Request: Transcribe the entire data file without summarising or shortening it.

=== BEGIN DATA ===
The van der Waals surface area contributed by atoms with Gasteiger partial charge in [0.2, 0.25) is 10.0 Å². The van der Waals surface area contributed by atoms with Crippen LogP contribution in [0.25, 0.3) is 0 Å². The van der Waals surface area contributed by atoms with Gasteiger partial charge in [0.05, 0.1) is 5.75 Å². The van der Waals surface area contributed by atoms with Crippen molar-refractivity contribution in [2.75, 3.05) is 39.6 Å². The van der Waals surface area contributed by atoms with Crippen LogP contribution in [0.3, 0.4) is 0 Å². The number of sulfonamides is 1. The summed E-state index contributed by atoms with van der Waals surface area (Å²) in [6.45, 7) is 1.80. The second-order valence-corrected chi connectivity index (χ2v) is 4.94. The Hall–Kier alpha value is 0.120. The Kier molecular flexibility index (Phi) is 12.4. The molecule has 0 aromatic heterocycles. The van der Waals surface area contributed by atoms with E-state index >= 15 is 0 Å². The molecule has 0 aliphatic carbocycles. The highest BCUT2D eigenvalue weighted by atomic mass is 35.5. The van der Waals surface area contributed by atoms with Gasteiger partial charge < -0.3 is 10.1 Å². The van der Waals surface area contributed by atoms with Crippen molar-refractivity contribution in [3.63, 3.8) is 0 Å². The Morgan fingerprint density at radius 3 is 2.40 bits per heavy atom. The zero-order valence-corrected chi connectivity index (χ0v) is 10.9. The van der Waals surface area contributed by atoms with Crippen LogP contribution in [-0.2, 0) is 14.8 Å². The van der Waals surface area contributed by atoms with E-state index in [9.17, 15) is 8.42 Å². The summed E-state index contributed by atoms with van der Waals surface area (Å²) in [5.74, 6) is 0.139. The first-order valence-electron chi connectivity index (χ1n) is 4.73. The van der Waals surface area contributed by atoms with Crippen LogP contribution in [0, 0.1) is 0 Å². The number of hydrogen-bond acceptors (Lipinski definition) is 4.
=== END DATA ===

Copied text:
The van der Waals surface area contributed by atoms with Gasteiger partial charge in [0.2, 0.25) is 10.0 Å². The van der Waals surface area contributed by atoms with Crippen LogP contribution in [0.25, 0.3) is 0 Å². The van der Waals surface area contributed by atoms with Gasteiger partial charge in [0.05, 0.1) is 5.75 Å². The van der Waals surface area contributed by atoms with Crippen molar-refractivity contribution in [2.75, 3.05) is 39.6 Å². The van der Waals surface area contributed by atoms with Crippen LogP contribution in [0.3, 0.4) is 0 Å². The number of sulfonamides is 1. The summed E-state index contributed by atoms with van der Waals surface area (Å²) in [6.45, 7) is 1.80. The second-order valence-corrected chi connectivity index (χ2v) is 4.94. The Hall–Kier alpha value is 0.120. The Kier molecular flexibility index (Phi) is 12.4. The molecule has 0 aromatic heterocycles. The van der Waals surface area contributed by atoms with E-state index >= 15 is 0 Å². The molecule has 0 aliphatic carbocycles. The highest BCUT2D eigenvalue weighted by atomic mass is 35.5. The van der Waals surface area contributed by atoms with Gasteiger partial charge < -0.3 is 10.1 Å². The van der Waals surface area contributed by atoms with Crippen molar-refractivity contribution in [3.63, 3.8) is 0 Å². The Morgan fingerprint density at radius 3 is 2.40 bits per heavy atom. The zero-order valence-corrected chi connectivity index (χ0v) is 10.9. The van der Waals surface area contributed by atoms with Crippen LogP contribution in [-0.2, 0) is 14.8 Å². The van der Waals surface area contributed by atoms with E-state index in [9.17, 15) is 8.42 Å². The summed E-state index contributed by atoms with van der Waals surface area (Å²) in [5.74, 6) is 0.139. The first-order valence-electron chi connectivity index (χ1n) is 4.73. The van der Waals surface area contributed by atoms with Crippen LogP contribution in [0, 0.1) is 0 Å². The number of hydrogen-bond acceptors (Lipinski definition) is 4.